A consistent theme in the media (not to mention a persistent fear in the “anybody but Romney” camp) is that Mitt could split the conservative vote into small enough slices to knock out wins in the first four states and effectively shut down the nomination process before Groundhog Day. Eight vote margins in Iowa aside, New Hampshire is looking pretty much in the bag and the news out of South Carolina hasn’t been bad either. Now, Quinnipiac University has another far from definite, but still hopeful bit of data for Romney in the Sunshine State.

With 36 percent of Florida Republican likely primary voters, former Massachusetts Gov. Mitt Romney has a double-digit lead three weeks before the nation’s first big-state presidential primary, according to a Quinnipiac University poll released today. But 54 percent of GOP primary voters say they still might change their mind.

Twelve points back in the Republican pack is former House Speaker Newt Gingrich with 24 percent, followed by former Pennsylvania Sen. Rick Santorum with 16 percent, the independent Quinnipiac (KWIN-uh-pe-ack) University survey finds. Texas U.S. Rep. Ron Paul is at 10 percent with 5 percent for Texas Gov. Rick Perry and 2 percent for former ambassador Jon Huntsman. This first look at likely primary voters, a more select group, can’t be compared with earlier surveys of registered voters.

The first caveat to put out there is that this poll was conducted roughly three weeks before the voting takes place in Florida. And as I learned the hard way on the campaign trail, in terms of American politics, that’s roughly enough time for several new mountains to rise and human beings to evolve wings. But with that said, it’s hard to find much in the way of bad news for Mitt in this snapshot.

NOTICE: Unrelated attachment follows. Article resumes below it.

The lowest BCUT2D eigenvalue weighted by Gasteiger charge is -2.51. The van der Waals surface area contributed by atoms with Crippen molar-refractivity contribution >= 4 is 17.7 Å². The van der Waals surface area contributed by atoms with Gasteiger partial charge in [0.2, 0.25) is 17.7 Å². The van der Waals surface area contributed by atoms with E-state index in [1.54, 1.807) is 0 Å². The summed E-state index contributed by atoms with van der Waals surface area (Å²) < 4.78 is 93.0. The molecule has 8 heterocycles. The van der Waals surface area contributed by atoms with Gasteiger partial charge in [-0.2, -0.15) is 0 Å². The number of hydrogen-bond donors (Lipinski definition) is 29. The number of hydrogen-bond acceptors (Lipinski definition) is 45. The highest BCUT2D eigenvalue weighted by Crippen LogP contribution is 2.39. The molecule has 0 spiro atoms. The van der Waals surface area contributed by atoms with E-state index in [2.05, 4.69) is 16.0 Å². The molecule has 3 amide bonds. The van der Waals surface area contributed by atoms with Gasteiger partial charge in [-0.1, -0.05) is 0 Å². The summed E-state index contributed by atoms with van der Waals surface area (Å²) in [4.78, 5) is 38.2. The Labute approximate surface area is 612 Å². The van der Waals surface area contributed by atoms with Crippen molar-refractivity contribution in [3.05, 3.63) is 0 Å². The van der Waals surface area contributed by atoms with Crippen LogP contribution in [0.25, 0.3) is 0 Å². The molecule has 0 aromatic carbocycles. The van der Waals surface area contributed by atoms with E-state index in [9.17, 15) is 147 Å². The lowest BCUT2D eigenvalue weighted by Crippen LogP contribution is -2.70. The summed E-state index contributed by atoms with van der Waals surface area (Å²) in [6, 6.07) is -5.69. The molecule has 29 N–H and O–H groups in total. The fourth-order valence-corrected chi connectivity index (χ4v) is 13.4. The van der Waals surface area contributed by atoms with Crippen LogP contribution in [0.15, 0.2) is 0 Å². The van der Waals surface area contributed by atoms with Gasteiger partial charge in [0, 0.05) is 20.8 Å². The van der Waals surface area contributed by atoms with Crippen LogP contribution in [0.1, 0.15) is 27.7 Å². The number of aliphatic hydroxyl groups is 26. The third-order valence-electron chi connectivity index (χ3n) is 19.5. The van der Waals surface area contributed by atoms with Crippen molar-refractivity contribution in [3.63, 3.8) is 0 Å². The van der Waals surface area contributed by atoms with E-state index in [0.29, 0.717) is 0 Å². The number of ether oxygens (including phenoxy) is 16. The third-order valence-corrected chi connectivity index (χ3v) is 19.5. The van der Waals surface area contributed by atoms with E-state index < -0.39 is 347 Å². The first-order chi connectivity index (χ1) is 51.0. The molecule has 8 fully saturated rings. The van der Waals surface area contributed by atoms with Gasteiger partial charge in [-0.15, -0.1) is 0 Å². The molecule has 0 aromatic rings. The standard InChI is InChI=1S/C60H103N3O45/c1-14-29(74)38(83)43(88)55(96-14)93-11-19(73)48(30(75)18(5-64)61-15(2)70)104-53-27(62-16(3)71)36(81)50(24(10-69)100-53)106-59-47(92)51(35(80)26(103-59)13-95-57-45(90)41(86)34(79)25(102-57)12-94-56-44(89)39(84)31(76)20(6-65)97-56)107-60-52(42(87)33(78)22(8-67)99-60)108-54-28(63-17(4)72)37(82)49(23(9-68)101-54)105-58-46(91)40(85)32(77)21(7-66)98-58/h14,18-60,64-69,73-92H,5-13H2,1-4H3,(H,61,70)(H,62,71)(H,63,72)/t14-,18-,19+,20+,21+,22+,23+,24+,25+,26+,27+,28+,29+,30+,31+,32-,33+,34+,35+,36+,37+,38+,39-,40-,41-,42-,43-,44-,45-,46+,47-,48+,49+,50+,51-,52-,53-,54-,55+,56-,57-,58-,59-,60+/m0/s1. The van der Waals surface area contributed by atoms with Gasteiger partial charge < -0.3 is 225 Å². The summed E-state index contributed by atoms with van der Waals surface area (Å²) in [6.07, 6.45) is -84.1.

It’s a poll of likely voters, not registered voters, and Quinnipiac has a fairly solid track record. 36 isn’t a majority by a long shot and a 12 point lead is hardly insurmountable, but the other factor to consider is that this is Florida we’re talking about. It’s one of the most expensive media markets in the country, and fighting a serious air war against Romney is going to require some deep pockets. We’re not going to know for sure how much money Gingrich, Perry and Santorum are sitting on until just before the voting begins – and even then it won’t take into account what they may have picked up after Iowa – but they’ll have to come up with a lot of resources to hit Romney very hard there.

Lower down in the data table, Mitt is tying Gingrich for support among self identified Tea Party supporters and even holding on to a tiny lead with white evangelical Christians. The only sliver of daylight for the rest of the pack is that roughly half say they “might change their mind” before the primary. Santorum looks to have the best chance of benefiting from that because one third of voters still say they haven’t learned enough about him to decide if they like him or not. Conversely, only 9% of voters are unfamiliar with Newt Gingrich, so his numbers may be fairly well locked in.

Either way, I doubt Romney will be boasting and exuding confidence over this… yet. But it’s got to be giving him a warm and fuzzy feeling.